"Health By Design" symposium in Sacramento
> HEALTHIER BY DESIGN
> Symposium to explore how better community planning
> can improve public health
> SACRAMENTO, Calif. - Has the design and construction
> of the American suburb
> led to poorer health? Are there long-term public
> health consequences to
> building schools, offices and stores far from where
> people live?
> Experts point to long commutes and short
> neighborhood drives as not only
> adding to air quality problems but also inhibiting
> physical activity. The
> results, they say, can be seen in the rising rates
> of obesity, asthma,
> osteoporosis, heart problems and a variety of other
> chronic maladies.
> Excess weight and physical inactivity alone are not
> only the nation's
> leading causes of premature death behind
> tobacco-related illnesses, they
> also come with a very expensive price tag. In
> California, obesity-related
> problems cost more than $25 billion a year in
> medical bills, injuries and
> lost employee productivity.
> Such costs, both physical and financial, will be
> among the focal points at
> a unique, one-day symposium in Sacramento this fall.
> Experts ranging from
> architects and physicians to land-use planners,
> developers and public
> health officials are coming together to explore the
> broad impacts of the
> 'built environment' - the ways subdivisions, urban
> centers and roadways
> have been designed in recent decades - and how
> better planning could
> improve public health.
> The daylong event, entitled "Health by Design," is
> slated for Thursday,
> October 20, 2005, at the Sacramento Convention
> "Planners, architects, designers and elected
> officials need to understand
> that all the decisions they make have health
> implications," says Richard J.
> Jackson, a pediatrician and the former state public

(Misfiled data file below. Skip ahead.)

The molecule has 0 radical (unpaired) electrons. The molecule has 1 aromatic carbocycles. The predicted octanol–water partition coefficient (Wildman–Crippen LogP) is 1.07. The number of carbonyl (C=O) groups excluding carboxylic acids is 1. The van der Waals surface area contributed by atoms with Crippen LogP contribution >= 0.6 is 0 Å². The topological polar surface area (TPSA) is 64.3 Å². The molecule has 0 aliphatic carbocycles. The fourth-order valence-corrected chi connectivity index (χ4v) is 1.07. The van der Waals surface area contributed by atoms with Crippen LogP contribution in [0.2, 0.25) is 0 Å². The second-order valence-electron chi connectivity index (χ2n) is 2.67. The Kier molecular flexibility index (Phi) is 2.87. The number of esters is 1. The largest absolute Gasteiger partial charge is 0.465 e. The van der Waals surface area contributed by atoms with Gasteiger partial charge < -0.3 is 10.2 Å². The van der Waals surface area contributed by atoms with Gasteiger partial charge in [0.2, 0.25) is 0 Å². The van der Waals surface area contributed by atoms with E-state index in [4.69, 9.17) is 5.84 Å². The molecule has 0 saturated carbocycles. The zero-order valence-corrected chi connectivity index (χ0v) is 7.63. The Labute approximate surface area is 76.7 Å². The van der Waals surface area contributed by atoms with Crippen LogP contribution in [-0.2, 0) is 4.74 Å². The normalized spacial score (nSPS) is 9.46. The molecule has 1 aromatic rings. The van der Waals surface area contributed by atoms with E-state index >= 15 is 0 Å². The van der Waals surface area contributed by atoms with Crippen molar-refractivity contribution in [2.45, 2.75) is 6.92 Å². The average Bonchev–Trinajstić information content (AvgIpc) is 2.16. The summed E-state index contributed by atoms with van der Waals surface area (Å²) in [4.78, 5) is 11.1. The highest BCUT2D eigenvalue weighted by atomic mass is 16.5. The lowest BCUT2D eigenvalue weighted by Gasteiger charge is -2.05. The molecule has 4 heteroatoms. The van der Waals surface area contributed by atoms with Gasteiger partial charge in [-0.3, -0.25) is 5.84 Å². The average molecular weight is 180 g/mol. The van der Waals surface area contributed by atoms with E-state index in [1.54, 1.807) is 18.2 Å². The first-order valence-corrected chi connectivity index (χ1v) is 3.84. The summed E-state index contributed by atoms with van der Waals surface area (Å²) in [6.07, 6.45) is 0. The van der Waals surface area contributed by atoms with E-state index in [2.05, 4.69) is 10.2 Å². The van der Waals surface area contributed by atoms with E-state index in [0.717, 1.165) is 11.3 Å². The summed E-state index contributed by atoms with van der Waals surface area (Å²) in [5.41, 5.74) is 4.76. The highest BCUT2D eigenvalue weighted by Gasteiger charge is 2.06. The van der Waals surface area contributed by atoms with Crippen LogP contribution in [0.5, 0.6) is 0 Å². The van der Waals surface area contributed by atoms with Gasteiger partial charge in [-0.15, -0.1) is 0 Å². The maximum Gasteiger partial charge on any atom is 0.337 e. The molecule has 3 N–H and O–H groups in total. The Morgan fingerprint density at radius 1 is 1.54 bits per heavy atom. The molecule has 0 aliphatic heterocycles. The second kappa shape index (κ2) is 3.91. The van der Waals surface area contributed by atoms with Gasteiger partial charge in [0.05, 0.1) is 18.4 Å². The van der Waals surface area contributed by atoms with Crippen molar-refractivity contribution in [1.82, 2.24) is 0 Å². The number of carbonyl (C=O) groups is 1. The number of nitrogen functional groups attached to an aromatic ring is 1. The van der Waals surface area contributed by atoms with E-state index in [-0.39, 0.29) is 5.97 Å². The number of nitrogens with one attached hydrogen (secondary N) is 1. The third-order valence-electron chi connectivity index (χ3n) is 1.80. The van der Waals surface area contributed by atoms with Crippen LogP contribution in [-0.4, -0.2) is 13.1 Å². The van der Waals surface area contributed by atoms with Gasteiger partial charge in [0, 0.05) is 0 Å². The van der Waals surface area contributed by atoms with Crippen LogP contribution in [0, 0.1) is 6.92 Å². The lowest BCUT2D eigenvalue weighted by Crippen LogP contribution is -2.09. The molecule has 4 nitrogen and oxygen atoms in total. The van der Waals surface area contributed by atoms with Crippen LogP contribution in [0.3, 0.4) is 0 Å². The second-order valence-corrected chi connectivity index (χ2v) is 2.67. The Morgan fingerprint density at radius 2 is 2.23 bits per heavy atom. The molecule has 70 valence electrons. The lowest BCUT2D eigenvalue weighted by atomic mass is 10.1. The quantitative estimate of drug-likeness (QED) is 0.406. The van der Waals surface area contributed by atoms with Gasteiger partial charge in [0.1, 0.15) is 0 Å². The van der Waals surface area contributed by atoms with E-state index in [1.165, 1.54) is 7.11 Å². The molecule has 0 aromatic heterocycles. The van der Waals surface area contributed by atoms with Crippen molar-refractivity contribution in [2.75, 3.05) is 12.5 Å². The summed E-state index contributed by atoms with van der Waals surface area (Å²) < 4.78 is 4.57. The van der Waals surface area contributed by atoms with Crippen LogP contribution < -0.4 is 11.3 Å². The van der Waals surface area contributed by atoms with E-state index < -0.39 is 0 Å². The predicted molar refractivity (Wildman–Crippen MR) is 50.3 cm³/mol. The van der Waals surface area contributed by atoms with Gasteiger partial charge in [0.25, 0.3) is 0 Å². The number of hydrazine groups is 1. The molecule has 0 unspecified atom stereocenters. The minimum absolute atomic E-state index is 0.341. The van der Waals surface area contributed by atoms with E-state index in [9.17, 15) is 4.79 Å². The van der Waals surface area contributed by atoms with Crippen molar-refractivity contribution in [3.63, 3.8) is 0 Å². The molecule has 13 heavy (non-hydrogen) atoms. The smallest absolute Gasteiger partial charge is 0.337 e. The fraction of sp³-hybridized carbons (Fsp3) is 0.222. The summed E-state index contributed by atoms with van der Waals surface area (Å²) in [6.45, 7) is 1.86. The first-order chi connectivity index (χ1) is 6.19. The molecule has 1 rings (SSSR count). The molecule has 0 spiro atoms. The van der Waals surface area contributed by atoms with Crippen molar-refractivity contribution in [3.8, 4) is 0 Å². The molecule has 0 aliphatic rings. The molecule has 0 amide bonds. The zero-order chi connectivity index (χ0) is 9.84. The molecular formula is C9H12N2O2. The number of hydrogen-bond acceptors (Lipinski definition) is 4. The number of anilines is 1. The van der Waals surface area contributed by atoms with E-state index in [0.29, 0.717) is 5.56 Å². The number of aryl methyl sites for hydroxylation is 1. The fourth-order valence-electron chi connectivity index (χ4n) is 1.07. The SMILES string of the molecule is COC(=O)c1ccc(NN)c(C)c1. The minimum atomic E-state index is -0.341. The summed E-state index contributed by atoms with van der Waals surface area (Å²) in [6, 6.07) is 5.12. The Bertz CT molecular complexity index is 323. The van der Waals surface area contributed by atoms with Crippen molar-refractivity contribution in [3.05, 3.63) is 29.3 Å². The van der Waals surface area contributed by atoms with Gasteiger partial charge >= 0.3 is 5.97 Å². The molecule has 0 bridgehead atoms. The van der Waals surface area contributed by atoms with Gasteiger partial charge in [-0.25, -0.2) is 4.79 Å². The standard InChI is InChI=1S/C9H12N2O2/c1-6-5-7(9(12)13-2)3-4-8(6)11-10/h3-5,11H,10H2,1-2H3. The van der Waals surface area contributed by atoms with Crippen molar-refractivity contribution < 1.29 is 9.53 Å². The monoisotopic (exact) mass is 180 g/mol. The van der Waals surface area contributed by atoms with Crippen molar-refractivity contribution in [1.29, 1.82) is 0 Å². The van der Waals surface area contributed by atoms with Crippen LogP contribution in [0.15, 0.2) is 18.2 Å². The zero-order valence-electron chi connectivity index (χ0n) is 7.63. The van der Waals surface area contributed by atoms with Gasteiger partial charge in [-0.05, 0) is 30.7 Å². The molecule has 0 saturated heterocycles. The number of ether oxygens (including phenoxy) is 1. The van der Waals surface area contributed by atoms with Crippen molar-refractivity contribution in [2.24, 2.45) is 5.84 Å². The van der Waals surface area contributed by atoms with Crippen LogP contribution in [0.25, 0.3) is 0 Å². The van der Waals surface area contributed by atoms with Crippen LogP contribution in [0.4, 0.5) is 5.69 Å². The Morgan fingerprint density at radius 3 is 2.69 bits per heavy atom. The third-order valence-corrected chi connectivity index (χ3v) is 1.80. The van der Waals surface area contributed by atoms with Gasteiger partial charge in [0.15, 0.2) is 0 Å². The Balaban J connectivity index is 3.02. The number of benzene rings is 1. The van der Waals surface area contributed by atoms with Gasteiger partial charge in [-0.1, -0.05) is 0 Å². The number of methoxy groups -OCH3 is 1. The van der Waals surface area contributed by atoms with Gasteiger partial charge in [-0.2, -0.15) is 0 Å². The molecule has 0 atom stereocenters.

> health officer for
> California. "They're not merely design,
> architecture, planning, water-use,
> land-use, air-use or commercial-use decisions."
> Jackson is co-author of the book Urban Sprawl and
> Public Health: Designing,
> Planning, and Building for Healthy Communities and a
> featured speaker at
> the upcoming symposium. He points out that public
> health and community
> design have gone hand-in-hand in the past. At the
> turn of the last century,
> one of the ways doctors fought infectious diseases
> such as tuberculosis and
> cholera was by insisting that cities had to build
> better sanitation and
> sewage systems.
> Jackson and other advocates of what's often termed
> "Smart Growth" suggest
> that the efforts to improve pedestrian facilities,
> preserve green space and
> upgrade public transportation can promote physical
> and mental health, and
> thereby help reduce the rise in chronic ills and
> Sponsored by the UC Davis Health System and the
> Central Valley chapter of
> the American Institute of Architects, the 'Health by
> Design' symposium will
> also feature architect and urban designer Daniel
> Solomon; Don Chen,
> executive director of Smart Growth America; and
> futurist Maddy Dychtwald,
> who will speak to some of the key changing
> demographic and social trends in
> the coming decade.
> Also on the day's agenda are Edward O'Neil, from UC
> San Francisco's Center
> for Health Professions, and Marc Schenker, from the
> UC Davis Department of
> Public Health Sciences. O'Neil plans to highlight
> the major trends and
> challenges facing America's health-care workforce.
> Schenker plans to lead a
> panel discussion that focuses on some of the proven
> strategies for
> enhancing the livability of newly built communities.
> Space for the Health by Design event is limited.
> Interested individuals
> are urged to reserve early. The symposium is
> accredited as a continuing
> education program for architects and physicians.
> For additional
> information visit